Summary: This series aims to narrow the gap between scriptural instruction and our day-to-day challenges.

Help Me, I’m Angry

Tuff Stuff Series - #7

Gages Lake Bible Church

Sunday PM, October 4th, 2009

Pastor Daniel Darling


Everybody it seems is angry these days. You turn on the cable news shows and instead of getting your fix of news, you get loud opinions, angry shouting, and harsh words.

You drive down the road and instead of peacefully enjoying the scenery, you’re subjected to honking, flipping, and cutting off.

Some go home and instead of finding their castle to be a place of refuge, it’s a place of anger, shouting, and threats.

You go online and read news articles and what do you see in the comments section? Anger. Unbridled, uncontrolled anger.

Anger is even taking control of churches. In the last month, I’ve heard of two or three shouting matches that have taken place among believers in churches.

Uncontrolled anger has its nasty fingerprints all over our society. But does it have to be?

What Does the Bible Say About Anger?

One thing that may surprise you is that the Bible doesn’t call anger a sin. In fact, anger is a natural, normal, God-given human emotion.

It is uncontrolled anger that is a sin. We read in Proverbs:

"A fool gives full vent to his anger, but a wise man keeps himself under control." Proverbs 29:11

In Ephesians 4:25, we’re told to “be angry and sin not.” I like the way the New Living Translation reads. It reads, “Don’t sin by letting anger control you.”

Tonight I’d like to divide this study up into three parts. 1) Misplaced Anger 2) Good Anger 3) Controlling our Anger

1) Misplaced Anger - Misapplied Justice

The Bible records several places of misplaced anger and its damaging, devastating results. Perhaps the most powerful story is that of Moses.

Moses had an unusual life and was called by God to lead His people from the bondage of Israel. If you study the life of Moses as I have, you’ll quickly realize that Moses knew, from a very early age, that he was marked for something special.

Hebrews says there was a time that Moses purposefully rejected the throne of Egypt, because He felt God tugging his heart toward his people.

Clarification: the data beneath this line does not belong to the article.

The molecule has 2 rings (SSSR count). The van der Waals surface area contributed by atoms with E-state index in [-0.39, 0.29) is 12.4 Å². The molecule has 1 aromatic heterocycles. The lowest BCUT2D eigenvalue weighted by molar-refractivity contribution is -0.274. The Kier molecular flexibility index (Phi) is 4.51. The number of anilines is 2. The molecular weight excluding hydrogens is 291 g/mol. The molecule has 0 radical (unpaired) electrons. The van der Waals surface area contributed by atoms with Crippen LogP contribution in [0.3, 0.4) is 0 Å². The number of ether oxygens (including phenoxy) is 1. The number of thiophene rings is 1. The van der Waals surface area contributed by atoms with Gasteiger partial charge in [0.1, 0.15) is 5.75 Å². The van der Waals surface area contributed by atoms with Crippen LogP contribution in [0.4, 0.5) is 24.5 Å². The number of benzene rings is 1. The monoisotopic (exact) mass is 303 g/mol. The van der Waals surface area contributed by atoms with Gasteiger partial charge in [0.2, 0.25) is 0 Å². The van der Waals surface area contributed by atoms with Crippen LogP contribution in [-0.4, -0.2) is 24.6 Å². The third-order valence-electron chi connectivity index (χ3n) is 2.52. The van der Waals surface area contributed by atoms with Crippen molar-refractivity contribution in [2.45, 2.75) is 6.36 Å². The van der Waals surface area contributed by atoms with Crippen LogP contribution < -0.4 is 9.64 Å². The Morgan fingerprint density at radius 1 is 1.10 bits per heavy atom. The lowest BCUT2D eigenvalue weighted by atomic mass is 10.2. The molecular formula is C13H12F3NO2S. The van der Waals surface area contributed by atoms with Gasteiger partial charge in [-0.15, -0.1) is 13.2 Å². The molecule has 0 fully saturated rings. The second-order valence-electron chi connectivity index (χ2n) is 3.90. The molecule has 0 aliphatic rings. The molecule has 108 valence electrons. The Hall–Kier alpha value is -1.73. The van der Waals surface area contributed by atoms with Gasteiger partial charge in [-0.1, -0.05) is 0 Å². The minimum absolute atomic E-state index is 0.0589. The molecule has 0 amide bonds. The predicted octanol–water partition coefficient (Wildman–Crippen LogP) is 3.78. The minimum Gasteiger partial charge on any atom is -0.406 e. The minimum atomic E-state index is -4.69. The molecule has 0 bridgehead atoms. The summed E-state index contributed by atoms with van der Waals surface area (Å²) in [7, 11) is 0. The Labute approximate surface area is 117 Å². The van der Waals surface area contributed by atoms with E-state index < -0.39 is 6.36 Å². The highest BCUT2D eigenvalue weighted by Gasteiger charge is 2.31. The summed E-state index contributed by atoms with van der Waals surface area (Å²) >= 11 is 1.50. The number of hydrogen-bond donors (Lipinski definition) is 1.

And the longer Moses looked out at the plight of his people, the more his anger stirred at the injustice. We read in Stephen’s account in the book of Acts:

And when he was full forty years old, it came into his heart to visit his brethren the children of Israel.

And seeing one of them suffer wrong, he defended him, and avenged him that was oppressed, and smote the Egyptian:

For he supposed his brethren would have understood how that God by his hand would deliver them: but they understood not.

Acts 7:23-25 (KJV)

Moses cause was right. Moses heart pricked at the injustice of his own people. Furthermore, Moses was in a position to do something about this situation.

But Moses was impulsive, quick tempered, and instead of seeking God’s will, instead of relying on God, Moses relied on his instincts.

Proverbs 14:17 says, “He that is soon angry dealeth foolishly.”

Here is something we need to learn as believers. We can be right in our cause, but wrong in our reaction. And in a split second, we take the place of God and may do something that will cause a lifetime of regret.

As a parent, I’m keenly aware of this. So often our kids will do things that absolutely disappoint us and anger us. And our first reaction is to respond with anger, uncontrolled anger. And we could easily do more damage to them in our response than the initial issue they had.

I’m not saying we should be wimpy and never stand up and confront issues. We’ll see later that Jesus Himself demonstrated some anger at injustice. But we must be surrendered to the power of the Holy Spirit and not act impulsively in our flesh.

One of the best verses to know this:

Wherefore, my beloved brethren, let every man be swift to hear, slow to speak, slow to wrath: For the wrath of man worketh not the righteousness of God.

James 1:19-20 (KJV)

James is saying this. The wrath of man doesn’t work the righteousness of God. When we act outside of God’s will and try to control people by fear and intimidation and anger, we try to do God’s work for them.

I’ll never forget a time, many, many years ago, when I foolishly reacted in anger. I was in a staff meeting and felt that one of the other staff people had really gone out of his way to embarrass one of my pet projects that I felt was a worthwhile ministry project.

I got back to my office and fired off a nasty email. I mean I didn’t hold back. I didn’t mince words. And then I hit “send” without hesitation.

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